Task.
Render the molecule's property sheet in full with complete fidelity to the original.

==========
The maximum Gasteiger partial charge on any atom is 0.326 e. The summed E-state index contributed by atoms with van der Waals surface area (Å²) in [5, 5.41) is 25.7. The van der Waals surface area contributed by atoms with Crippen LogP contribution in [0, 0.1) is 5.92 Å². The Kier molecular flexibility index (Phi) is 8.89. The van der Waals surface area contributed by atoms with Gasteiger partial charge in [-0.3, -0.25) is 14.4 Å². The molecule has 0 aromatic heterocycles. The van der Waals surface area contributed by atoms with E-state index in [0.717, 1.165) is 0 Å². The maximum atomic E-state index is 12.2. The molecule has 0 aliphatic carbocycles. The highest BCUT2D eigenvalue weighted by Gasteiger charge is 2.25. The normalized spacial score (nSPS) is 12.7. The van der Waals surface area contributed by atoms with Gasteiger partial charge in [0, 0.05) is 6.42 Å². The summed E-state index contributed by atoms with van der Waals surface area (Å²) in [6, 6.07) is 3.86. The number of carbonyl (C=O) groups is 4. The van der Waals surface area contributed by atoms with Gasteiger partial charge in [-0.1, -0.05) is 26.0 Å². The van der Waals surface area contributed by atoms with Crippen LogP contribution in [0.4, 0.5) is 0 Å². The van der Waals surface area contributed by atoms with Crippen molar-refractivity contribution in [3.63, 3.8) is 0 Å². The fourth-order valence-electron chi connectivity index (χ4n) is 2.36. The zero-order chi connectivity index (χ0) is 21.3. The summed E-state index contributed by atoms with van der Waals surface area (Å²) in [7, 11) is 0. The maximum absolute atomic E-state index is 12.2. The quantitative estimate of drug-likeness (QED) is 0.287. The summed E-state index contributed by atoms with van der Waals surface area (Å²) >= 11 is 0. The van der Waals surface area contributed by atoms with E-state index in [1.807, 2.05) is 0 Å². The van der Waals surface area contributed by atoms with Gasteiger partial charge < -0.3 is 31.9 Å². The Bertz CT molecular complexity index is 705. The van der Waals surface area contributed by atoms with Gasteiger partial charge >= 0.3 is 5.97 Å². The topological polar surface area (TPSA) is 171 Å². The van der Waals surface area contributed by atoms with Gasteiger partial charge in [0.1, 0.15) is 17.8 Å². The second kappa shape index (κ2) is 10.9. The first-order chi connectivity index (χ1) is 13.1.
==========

The maximum Gasteiger partial charge on any atom is 0.326 e. The summed E-state index contributed by atoms with van der Waals surface area (Å²) in [5, 5.41) is 25.7. The van der Waals surface area contributed by atoms with Crippen LogP contribution in [0, 0.1) is 5.92 Å². The Kier molecular flexibility index (Phi) is 8.89. The van der Waals surface area contributed by atoms with Gasteiger partial charge in [-0.3, -0.25) is 14.4 Å². The molecule has 0 aromatic heterocycles. The van der Waals surface area contributed by atoms with E-state index in [0.717, 1.165) is 0 Å². The maximum atomic E-state index is 12.2. The molecule has 0 aliphatic carbocycles. The highest BCUT2D eigenvalue weighted by Gasteiger charge is 2.25. The normalized spacial score (nSPS) is 12.7. The van der Waals surface area contributed by atoms with Gasteiger partial charge in [0, 0.05) is 6.42 Å². The summed E-state index contributed by atoms with van der Waals surface area (Å²) in [6, 6.07) is 3.86. The number of carbonyl (C=O) groups is 4. The van der Waals surface area contributed by atoms with Gasteiger partial charge in [-0.1, -0.05) is 26.0 Å². The van der Waals surface area contributed by atoms with Crippen LogP contribution in [0.4, 0.5) is 0 Å². The van der Waals surface area contributed by atoms with Crippen molar-refractivity contribution in [3.63, 3.8) is 0 Å². The fourth-order valence-electron chi connectivity index (χ4n) is 2.36. The zero-order chi connectivity index (χ0) is 21.3. The summed E-state index contributed by atoms with van der Waals surface area (Å²) in [7, 11) is 0. The maximum absolute atomic E-state index is 12.2. The quantitative estimate of drug-likeness (QED) is 0.287. The summed E-state index contributed by atoms with van der Waals surface area (Å²) >= 11 is 0. The van der Waals surface area contributed by atoms with E-state index in [1.807, 2.05) is 0 Å². The van der Waals surface area contributed by atoms with Gasteiger partial charge < -0.3 is 31.9 Å². The Bertz CT molecular complexity index is 705. The van der Waals surface area contributed by atoms with Gasteiger partial charge >= 0.3 is 5.97 Å². The topological polar surface area (TPSA) is 171 Å². The van der Waals surface area contributed by atoms with Gasteiger partial charge in [0.1, 0.15) is 17.8 Å². The second kappa shape index (κ2) is 10.9. The first-order chi connectivity index (χ1) is 13.1.